Twitter’s failure comes from one engineer who screwed up

The Twitter crash is due to a configuration error caused by an engineer who was sent alone to make changes to the social network’s settings, according to inside sources consulted by the US press.

An accident in early March that resulted in the disappearance of tweets on the main page. And, a few days later, the Twitter and Tweetdeck apps crashed, no longer responding. It is clear that since the beginning of the year there has been great instability in the social network. Moreover, other failures of the same order have been noted since the beginning of the year.

The one that made Twitter unavailable on March 6 now has an explanation reported by the Platformer site, which regularly talks about the failures of the community site with internal evidence. The coverage provided by the US media based on unspecified sources is once again not very flattering about Elon Musk’s management of Twitter.

The platformer reports that the root cause of the March 6 crash is an error in the API configuration. An API (abbreviation for Application Programming Interface) is a programming interface that allows you to connect to social media servers to access information. This was used, for example, for third-party applications from Twitter.

Social networking site Twitter is showing troubling signs of instability. // Source: Twitter

According to our colleagues, the modification made to the API configuration was part of a larger project to close open access (which killed the entire ecosystem around the community site). Instead, a new paid API has been implemented, always in Elon Musk’s constant quest to find solutions to monetize his expensive acquisition.

However, according to the Platform, only a reliability engineer was assigned to this modification, which did not allow to control the quality of work before “launching into production”, that is, actually deploying a new configuration on servers. Alas, the engineer clearly made a mistake, which then affected the Twitter API.

That’s why we were able to read the alerts on the afternoon of March 6 by connecting to Tweetdeck. “Your API plan does not include access to this location,” says the third-party app, which has been owned by Twitter since 2011. URLs at “” (a link shortening service) were also in trouble. And the main site reacted very badly.

We do not know the reason why only one person was mobilized for this project, but it certainly illustrates the very significant weakening of the social network’s workforce since Elon Musk came to the helm. In early November, half of the employees were fired. Since then, there have been other dismissal campaigns.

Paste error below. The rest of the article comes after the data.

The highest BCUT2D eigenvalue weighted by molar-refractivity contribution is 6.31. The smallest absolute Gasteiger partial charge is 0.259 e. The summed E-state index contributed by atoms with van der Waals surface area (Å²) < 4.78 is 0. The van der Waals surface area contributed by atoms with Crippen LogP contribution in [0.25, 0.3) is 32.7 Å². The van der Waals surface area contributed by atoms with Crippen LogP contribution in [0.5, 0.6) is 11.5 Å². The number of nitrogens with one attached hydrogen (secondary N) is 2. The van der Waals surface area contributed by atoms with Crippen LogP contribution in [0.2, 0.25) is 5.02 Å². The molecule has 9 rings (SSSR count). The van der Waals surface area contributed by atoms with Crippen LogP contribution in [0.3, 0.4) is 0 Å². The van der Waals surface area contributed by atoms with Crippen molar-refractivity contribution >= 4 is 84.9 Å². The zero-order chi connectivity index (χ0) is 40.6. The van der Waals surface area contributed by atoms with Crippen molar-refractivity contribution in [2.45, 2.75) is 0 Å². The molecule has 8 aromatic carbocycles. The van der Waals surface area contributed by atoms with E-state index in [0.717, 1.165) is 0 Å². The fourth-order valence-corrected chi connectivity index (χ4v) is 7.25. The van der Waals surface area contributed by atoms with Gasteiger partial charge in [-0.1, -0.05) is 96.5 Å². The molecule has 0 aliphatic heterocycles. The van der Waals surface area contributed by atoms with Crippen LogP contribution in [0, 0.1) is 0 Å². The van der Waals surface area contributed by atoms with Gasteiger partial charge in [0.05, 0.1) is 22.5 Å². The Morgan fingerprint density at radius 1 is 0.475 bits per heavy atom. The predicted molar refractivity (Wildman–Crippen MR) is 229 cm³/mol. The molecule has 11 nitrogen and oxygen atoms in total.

Twitter lost a lot of employees in a few months

According to a New York Times status update on Feb. 26, Twitter has less than 2,000 employees. In October, there were 7,500 of them. This was before Elon Musk, who nevertheless promised in November not to fire anyone. As for the engineering part, according to Platform, only 550 engineers will remain to keep the site afloat.

Clearly, these apparent cuts in the workforce are paying off well today: with few competent employees to restore service, according to US media, it took Twitter all morning to fix the problem. Among the employees, the feeling was divided between fun, fatigue and obviousness, because it could not be otherwise.

On March 6, Elon Musk publicly tweeted a general comment: “A small API change had a huge impact. The code stack is extremely fragile for no good reason. It will eventually have to be completely rewritten,” pointing to the technical debt accumulated since Twitter was born. But they say that internally he was seething.

Elon Musk / Twitter // Source: NumeramaElon Musk has decided to drastically cut Twitter staff. // Source: Numerama

The story does not say what happened or what will happen to the hapless engineer who launched one of the biggest social networks on the planet. We know that Elon Musk has fired an engineer who proved him wrong in the past in a fit of humor — a reaction that’s all the more devastating because it also discourages teams from expressing dissent.

Ironically, according to Elon Musk’s criteria, employees who are still employed should have better technical skills for Twitter, as other profiles deemed less effective have been fired. But the point is too low. “There just isn’t enough technical knowledge to make the site work,” warned one engineer.

Twitter’s drastic downsizing and recent outages suggest the site is now on the verge of going out of business and the teams should be replenished instead. Alerts in this direction have been issued for months, including on the moderation side, which has also been in free fall since the arrival of Elon Musk.

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